177. 177. • If two people both give a good for an object you should keep it until Eliyahu comes.• If one person gives a and another person brings witnesses that the object is his, give it to the person who brought thewitnesses.• If one person gives a and the anther person gives a along with bringing one witness, we consider as if the witness isnot there and you should keep it until Eliyahu comes.• If one person brings witnesses that he made the object and the other person brings witnesses that the object fell fromhim, return it to the person with the witnesses that said it fell fromhim. Since perhaps the first person made it and sold it, there is nocontradiction when the other witnesses said that it fell from thesecond person.• If one person tells the finder the length of the garment found and the other person tells the finder the width, you shouldreturn it to the person who knows the length. Since it is possible foran observer to guess how wide a garment is, this is not as good aproof that it the garment is his as knowing the length.• If one person tells the finder the measurements of both the length and the width of the garment and the other person tellsthe finder the total of the length and the width, you should return it tothe person who told you the two measurements separate. Back to Daf Next Torah Scroll Back to Goal Previous Torah Scroll
  178. 178. • A husband gives the of a and claims that it fell from him and that henever gave it to his wife. However, the wifealso gives the of the and claims thatit fell from her and that her husband gave herthe and she is divorced. You shouldreturn the to the woman since she knewthe it must be because she has alreadyreceived the . Back to Daf Back to Goal Next Torah Scroll Previous Torah Scroll
  179. 179. • Why do we assume that since she knew the measurements of the paper that thewas written on means that she has alreadyreceived the . Maybe she saw thehusband write it? Back to Daf Back to Goal Next Torah Scroll Previous Torah Scroll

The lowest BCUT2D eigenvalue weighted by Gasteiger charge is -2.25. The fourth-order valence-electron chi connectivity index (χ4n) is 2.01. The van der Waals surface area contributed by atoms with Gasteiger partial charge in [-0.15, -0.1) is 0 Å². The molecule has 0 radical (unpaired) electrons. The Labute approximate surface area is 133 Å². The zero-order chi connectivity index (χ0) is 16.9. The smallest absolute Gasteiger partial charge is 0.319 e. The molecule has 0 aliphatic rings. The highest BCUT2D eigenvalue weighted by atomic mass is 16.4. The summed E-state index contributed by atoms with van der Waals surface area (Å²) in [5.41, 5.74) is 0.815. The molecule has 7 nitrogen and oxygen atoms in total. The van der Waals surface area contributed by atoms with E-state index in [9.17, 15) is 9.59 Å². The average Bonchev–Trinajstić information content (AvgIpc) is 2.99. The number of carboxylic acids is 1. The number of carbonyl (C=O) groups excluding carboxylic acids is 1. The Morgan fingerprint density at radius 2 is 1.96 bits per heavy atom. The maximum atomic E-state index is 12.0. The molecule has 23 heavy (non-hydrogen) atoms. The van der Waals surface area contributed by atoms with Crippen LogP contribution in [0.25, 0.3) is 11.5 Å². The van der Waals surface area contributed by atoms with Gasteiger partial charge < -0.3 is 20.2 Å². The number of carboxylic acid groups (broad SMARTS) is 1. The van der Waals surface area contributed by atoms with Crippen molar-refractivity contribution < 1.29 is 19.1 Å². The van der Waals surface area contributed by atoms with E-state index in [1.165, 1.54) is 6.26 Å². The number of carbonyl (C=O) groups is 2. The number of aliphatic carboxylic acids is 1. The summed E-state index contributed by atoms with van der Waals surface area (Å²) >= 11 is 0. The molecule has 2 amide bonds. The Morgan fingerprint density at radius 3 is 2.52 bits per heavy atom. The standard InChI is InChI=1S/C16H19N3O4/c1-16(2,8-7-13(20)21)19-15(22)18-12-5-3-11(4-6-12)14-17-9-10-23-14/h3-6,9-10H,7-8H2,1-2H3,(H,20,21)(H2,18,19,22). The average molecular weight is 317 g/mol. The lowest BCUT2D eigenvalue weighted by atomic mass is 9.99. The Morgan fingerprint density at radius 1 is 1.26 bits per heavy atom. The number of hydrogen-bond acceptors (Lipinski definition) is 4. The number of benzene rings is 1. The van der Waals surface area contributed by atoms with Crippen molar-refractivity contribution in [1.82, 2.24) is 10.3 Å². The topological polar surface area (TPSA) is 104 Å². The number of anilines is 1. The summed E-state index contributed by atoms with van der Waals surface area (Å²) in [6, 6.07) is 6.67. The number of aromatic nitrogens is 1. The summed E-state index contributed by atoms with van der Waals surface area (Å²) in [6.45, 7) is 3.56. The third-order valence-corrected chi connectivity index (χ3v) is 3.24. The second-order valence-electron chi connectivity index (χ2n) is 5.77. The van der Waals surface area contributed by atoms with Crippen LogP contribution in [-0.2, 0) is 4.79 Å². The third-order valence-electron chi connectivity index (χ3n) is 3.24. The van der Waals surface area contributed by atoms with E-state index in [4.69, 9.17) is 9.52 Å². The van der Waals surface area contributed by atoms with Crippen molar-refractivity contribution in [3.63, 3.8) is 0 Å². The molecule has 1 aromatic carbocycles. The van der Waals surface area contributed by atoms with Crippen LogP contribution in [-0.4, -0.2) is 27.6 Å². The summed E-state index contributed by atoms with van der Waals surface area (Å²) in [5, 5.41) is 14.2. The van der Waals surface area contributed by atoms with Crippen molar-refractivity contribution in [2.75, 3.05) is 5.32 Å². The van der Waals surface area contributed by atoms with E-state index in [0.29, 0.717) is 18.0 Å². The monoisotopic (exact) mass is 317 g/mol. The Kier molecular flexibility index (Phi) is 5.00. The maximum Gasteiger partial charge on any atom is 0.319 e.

180. 180. • The that they both said was not the dimensions of the paper, but ratherthat there was a hole in the document next to ’s name. This is something she couldonly have known if she had already receivedthe . Back to Daf Back to Goal Next Torah Scroll Previous Torah Scroll
  181. 181. • A husband gives the for the string that tied a and claims that it fell fromhim and that he never gave it to his wife.However, the wife also gives the for thestring that tied the and claims that it fellfrom her and that her husband gave her the and she is divorced. You should returnthe to the woman since she knew the it must be because she has alreadyreceived the . Back to Daf Back to Goal Next Torah Scroll Previous Torah Scroll
  182. 182. • Why do we assume that since she knew the color of the string that tied the to bewhite or red indicates that she has alreadyreceived the . Maybe she saw the colorstring when the husband was writing it? Back to Daf Back to Goal Next Torah Scroll Previous Torah Scroll
  183. 183. • The that they both said was not the color of the string, but rather thelength of the string used to tie the . This issomething she could only have known if shehad already received the . Back to Daf Back to Goal Next Torah Scroll Previous Torah Scroll
  184. 184. • A husband says that the was found in a leather made pouch. The wife saysthat the was found in a leather madepouch. You should return the to thehusband. Back to Daf Back to Goal Next Torah Scroll Previous Torah Scroll
  185. 185. • What is the reason that we return the to the husband and not the wife? Back to Daf Back to Goal Next Torah Scroll Previous Torah Scroll
  186. 186. • Since the wife knows that all of the husband’s important documents arekept in this leather pouch, she could havebeen guessing. However, if the wife’s claimwould be correct that he had given the toher already, why would the still be in thehusband’s leather pouch? Back to Daf Back to Goal Previous Torah Scroll
  187. 187. – That is was lost from themessenger before he gave it to her. Back to Daf Back to Torah Scroll Next Rashi
  188. 188. – Later in the we will explainwhat this is. Back to Daf Back to Torah Scroll Next Rashi Previous Rashi
  189. 189. – That what makes ownerless,is considered ownerless. Back to Daf Back to Torah Scroll Next Rashi Previous Rashi
  190. 190. – The teaches us that it is something the owner is going toclaim excluding something that the ownerhas given up hope on and made ownerless. Back to Daf Back to Torah Scroll Next Rashi Previous Rashi
  191. 191. – It is not from the , but rather was taught in the as a sidepoint. Back to Daf Back to Torah Scroll Next Rashi Previous Rashi
  192. 192. – We established earlier that the word is to teach us that a donkey isreturned with the of its saddle. Back to Daf Back to Torah Scroll Next Rashi Previous Rashi
  193. 193. – If there are witnesses that recognize that the saddle is his thenyou return the donkey as well. Back to Daf Back to Torah Scroll Next Rashi Previous Rashi
  194. 194. – This is what mean, until you inquire about yourbrother. Back to Daf Back to Torah Scroll Next Rashi Previous Rashi
  195. 195. – That witnesses come and testify that it is his. Back to Daf Back to Torah Scroll Next Rashi Previous Rashi